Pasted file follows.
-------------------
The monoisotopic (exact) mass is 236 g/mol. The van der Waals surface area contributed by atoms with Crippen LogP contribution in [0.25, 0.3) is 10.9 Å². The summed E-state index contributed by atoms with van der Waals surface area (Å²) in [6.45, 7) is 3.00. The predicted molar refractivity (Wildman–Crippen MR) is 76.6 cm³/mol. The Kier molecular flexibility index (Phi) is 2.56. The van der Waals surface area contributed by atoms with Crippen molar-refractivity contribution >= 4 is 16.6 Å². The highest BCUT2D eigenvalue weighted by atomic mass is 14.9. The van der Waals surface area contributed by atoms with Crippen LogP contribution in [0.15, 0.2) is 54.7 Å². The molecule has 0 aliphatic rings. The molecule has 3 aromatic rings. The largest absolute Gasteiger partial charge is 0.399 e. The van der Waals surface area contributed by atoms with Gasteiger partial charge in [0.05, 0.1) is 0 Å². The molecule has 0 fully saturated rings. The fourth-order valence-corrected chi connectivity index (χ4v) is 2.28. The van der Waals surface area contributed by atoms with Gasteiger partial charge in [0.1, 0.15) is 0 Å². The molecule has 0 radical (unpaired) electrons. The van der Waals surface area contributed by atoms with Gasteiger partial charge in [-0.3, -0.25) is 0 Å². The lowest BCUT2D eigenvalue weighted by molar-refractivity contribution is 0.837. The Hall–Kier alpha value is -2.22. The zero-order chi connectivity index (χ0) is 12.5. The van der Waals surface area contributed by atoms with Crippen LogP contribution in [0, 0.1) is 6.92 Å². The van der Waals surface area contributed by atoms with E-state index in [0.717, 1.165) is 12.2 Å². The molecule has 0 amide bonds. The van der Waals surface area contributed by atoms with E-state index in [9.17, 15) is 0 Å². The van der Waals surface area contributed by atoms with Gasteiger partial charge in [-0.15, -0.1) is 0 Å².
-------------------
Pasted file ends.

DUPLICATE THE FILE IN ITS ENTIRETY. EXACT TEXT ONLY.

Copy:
The monoisotopic (exact) mass is 236 g/mol. The van der Waals surface area contributed by atoms with Crippen LogP contribution in [0.25, 0.3) is 10.9 Å². The summed E-state index contributed by atoms with van der Waals surface area (Å²) in [6.45, 7) is 3.00. The predicted molar refractivity (Wildman–Crippen MR) is 76.6 cm³/mol. The Kier molecular flexibility index (Phi) is 2.56. The van der Waals surface area contributed by atoms with Crippen molar-refractivity contribution >= 4 is 16.6 Å². The highest BCUT2D eigenvalue weighted by atomic mass is 14.9. The van der Waals surface area contributed by atoms with Crippen LogP contribution in [0.15, 0.2) is 54.7 Å². The molecule has 0 aliphatic rings. The molecule has 3 aromatic rings. The largest absolute Gasteiger partial charge is 0.399 e. The van der Waals surface area contributed by atoms with Gasteiger partial charge in [0.05, 0.1) is 0 Å². The molecule has 0 fully saturated rings. The fourth-order valence-corrected chi connectivity index (χ4v) is 2.28. The van der Waals surface area contributed by atoms with Gasteiger partial charge in [0.1, 0.15) is 0 Å². The molecule has 0 radical (unpaired) electrons. The van der Waals surface area contributed by atoms with Gasteiger partial charge in [-0.3, -0.25) is 0 Å². The lowest BCUT2D eigenvalue weighted by molar-refractivity contribution is 0.837. The Hall–Kier alpha value is -2.22. The zero-order chi connectivity index (χ0) is 12.5. The van der Waals surface area contributed by atoms with Crippen LogP contribution in [0, 0.1) is 6.92 Å². The van der Waals surface area contributed by atoms with E-state index in [0.717, 1.165) is 12.2 Å². The molecule has 0 amide bonds. The van der Waals surface area contributed by atoms with E-state index in [9.17, 15) is 0 Å². The van der Waals surface area contributed by atoms with Gasteiger partial charge in [-0.15, -0.1) is 0 Å².